n Acta Criminologica: Southern African Journal of Criminology - Livestock theft : expanding on criminological profiling and offender assessment practices in South Africa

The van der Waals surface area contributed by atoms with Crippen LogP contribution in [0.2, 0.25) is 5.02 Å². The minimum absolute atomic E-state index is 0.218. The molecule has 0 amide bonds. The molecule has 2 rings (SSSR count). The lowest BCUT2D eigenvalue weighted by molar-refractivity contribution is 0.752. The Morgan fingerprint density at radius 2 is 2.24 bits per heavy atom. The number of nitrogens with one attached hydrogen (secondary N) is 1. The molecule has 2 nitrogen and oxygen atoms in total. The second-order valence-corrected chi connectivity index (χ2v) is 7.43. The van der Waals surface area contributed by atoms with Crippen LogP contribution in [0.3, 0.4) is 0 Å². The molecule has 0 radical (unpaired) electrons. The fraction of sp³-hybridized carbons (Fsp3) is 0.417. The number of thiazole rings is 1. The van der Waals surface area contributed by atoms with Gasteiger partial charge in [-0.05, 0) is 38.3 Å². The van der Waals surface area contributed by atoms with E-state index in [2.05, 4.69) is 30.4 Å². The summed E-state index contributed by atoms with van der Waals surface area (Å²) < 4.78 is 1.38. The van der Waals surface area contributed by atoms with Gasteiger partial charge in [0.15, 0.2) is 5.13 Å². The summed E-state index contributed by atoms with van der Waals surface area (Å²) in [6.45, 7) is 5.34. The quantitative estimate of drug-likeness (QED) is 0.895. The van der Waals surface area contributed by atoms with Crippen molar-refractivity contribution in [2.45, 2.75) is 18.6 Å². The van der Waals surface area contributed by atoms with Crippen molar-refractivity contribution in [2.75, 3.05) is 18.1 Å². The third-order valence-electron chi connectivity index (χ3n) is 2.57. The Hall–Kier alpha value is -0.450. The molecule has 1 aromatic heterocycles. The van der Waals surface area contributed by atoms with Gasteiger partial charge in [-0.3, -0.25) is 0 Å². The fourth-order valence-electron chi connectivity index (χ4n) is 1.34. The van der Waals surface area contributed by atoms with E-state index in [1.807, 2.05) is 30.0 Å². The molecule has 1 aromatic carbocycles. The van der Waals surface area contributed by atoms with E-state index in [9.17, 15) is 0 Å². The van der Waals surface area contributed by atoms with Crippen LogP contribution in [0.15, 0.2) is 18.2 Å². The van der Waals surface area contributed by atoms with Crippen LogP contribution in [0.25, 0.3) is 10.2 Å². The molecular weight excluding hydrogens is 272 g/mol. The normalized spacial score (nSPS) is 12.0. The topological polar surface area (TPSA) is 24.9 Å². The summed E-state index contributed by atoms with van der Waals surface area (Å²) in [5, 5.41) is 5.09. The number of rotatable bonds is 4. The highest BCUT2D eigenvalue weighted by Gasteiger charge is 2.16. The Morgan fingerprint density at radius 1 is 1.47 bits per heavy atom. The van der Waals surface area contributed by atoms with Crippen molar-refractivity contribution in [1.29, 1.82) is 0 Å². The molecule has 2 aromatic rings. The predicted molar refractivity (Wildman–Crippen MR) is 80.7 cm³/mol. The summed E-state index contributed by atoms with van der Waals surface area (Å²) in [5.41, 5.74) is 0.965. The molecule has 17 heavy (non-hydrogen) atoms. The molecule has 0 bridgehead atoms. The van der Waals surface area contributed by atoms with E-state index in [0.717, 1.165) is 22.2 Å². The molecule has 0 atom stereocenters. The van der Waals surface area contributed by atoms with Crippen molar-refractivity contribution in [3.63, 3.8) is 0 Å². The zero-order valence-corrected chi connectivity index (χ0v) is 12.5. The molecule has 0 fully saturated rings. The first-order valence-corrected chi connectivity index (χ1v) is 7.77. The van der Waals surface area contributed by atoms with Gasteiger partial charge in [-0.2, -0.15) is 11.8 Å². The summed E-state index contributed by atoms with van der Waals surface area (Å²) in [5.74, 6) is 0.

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Criminological profiling and assessments of offenders have proved to be a valuable tool in the prediction and rehabilitation of criminal behaviour. However, such assessments have mostly been applied to violent types of crimes. Although economic crimes such as theft and fraud have not been neglected, the value and application of criminological profiling and the assessment of offenders who perpetrated the crime of livestock theft has not been fully explored. This article focuses on three case studies drawn from court case records and other-related literature of individuals who have been found guilty of livestock theft. The aim is to explore, describe and examine these case studies from a criminological perspective following an in-depth qualitative case study analysis. This analysis shows that livestock theft in particular is not a typical crime committed out of a need for immediate gratification of hunger (or so-called 'potslagting' [slaughtering for the pot]), but a crime that is committed by individuals who come from different socio-economic backgrounds, who have diverse social standings in society and who commit this type of crime for various reasons. The data includes a discussion on the motives, causes and contributory factors linked to the crime of livestock theft. Furthermore, the need to implement an Africanised approach to explain crime from a criminological point of view is briefly debated with particular reference to the explanation of livestock theft. Livestock are seen, not only as a commodity, but also as something that has cultural significance. Therefore, the contributory value of the application of criminological profiling and offender assessments towards the prevention and policing of livestock theft should not be overlooked.


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